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In the Swedish/Danish TV series Bron/Broen (aka "The Bridge"), when Saga (from Sweden) and Martin (from Denmark) are together, what language do they speak? How about other characters? We don't speak either language and watch with English subtitles so we have no way of telling for sure.

  • 2
    This is intriguing! I'm an avid watcher of "The Bridge"....simply marvellous! A Swedish colleague at Opera North told me Danes & Swedes can understand one another; rather, she said, as Spaniards & Italians can, when speaking their own languages. That's something I can relate to, being fluent in both those languages! In fact, I often come out with Spanish when talking Italian & vice versa. Edward Thornton. – user7809 Jan 28 '14 at 13:11
  • I was hoping for a comment from someone who has actually watched the show, just to be certain. The existing answer says, "I have no idea about the other characters as I haven't seen anything of the show myself." – Mark Jan 28 '14 at 14:22
  • Swedes and Danes think we can understand each other, but there are a lot of misunderstandings and 'false friends' in the languages. Some words have the same roots but completely different meanings. However, most Scandinavians can at least read the other two languages. People in Copenhagen is usually rather good at understand Swedish and tries to speak in a way that Swedes would understand. Counting words are the biggest challenge. – Tactopoda May 29 '15 at 15:38
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They both speak their native language. Saga speaks Swedish and Martin Danish.

I have no idea about the other characters as I haven't seen anything of the show myself, except for trailers, but they are most likely speaking their native language. So, whoever you can identify as a Swede would most certainly be speaking Swedish, and all the Danes would most likely be speaking Danish. Most Swedes have a bit of a hard time understanding Danish, though, so don't be surprised if they start speaking English all of a sudden.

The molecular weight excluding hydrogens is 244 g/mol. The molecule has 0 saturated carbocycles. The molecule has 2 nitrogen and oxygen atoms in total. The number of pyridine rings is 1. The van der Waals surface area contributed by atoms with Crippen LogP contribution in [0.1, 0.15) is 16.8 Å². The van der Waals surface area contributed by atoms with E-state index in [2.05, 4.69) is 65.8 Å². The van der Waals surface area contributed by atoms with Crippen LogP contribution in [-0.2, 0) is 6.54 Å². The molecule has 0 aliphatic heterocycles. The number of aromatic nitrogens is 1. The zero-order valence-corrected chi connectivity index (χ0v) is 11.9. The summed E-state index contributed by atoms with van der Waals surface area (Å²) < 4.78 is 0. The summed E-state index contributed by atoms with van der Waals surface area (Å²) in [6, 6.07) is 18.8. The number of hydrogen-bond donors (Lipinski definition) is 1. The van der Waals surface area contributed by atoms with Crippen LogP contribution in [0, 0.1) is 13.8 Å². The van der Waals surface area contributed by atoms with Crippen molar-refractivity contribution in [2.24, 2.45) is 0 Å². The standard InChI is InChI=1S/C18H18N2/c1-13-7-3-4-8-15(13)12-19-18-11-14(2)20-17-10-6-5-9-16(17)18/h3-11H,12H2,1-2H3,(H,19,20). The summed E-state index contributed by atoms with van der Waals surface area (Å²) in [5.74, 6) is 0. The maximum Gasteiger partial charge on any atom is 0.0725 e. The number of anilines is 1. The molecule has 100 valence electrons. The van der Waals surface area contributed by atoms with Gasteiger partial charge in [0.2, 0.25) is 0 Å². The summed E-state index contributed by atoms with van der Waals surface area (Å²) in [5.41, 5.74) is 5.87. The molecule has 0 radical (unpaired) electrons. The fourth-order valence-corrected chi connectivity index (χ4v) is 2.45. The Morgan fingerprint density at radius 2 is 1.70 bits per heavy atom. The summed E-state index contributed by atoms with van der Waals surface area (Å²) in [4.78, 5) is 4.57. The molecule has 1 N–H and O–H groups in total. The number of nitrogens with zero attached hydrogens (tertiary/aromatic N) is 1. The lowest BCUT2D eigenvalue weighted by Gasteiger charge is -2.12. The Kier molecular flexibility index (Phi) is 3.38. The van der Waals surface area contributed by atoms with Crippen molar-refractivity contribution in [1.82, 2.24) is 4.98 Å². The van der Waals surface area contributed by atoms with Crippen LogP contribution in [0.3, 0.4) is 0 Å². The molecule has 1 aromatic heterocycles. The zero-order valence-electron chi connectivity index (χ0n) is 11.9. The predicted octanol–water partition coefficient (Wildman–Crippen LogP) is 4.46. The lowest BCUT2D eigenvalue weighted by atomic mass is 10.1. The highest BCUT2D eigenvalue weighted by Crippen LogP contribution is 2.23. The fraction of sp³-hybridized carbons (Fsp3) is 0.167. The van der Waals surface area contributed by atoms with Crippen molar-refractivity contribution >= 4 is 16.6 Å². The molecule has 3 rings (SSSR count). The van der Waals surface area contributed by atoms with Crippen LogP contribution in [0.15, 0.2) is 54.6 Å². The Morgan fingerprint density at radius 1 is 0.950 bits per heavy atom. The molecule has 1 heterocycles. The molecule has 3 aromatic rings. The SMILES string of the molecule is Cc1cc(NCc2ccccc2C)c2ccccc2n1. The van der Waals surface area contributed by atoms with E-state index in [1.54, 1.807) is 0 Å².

4

When Martin speaks to a Swede, he articulates every syllable and softens the glottal stop characteristic of Danish (stød), moving his speech toward something you could call a toneless Norwegian, thus much easier for a Swede or Norwegian to understand. When he speaks to another Dane, it's regular conversational Danish. The Swedes simply speak Swedish.

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Swedish and Danish (and Norwegian) are mutually intelligible. You can compare them to Serbian and Croatian. The danes in the series speak danish and the swedes speak Swedish.

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I watched the first two seasons. I enjoyed the reality that they spoke three languages just like many in those countries would. The Danes speak Danish and the Swedes speak Swedish. Also, when they are on the phone to someone in a country other than Denmark or Sweden, they drop to English just as many would in real life. This really added to the show and it came out great.

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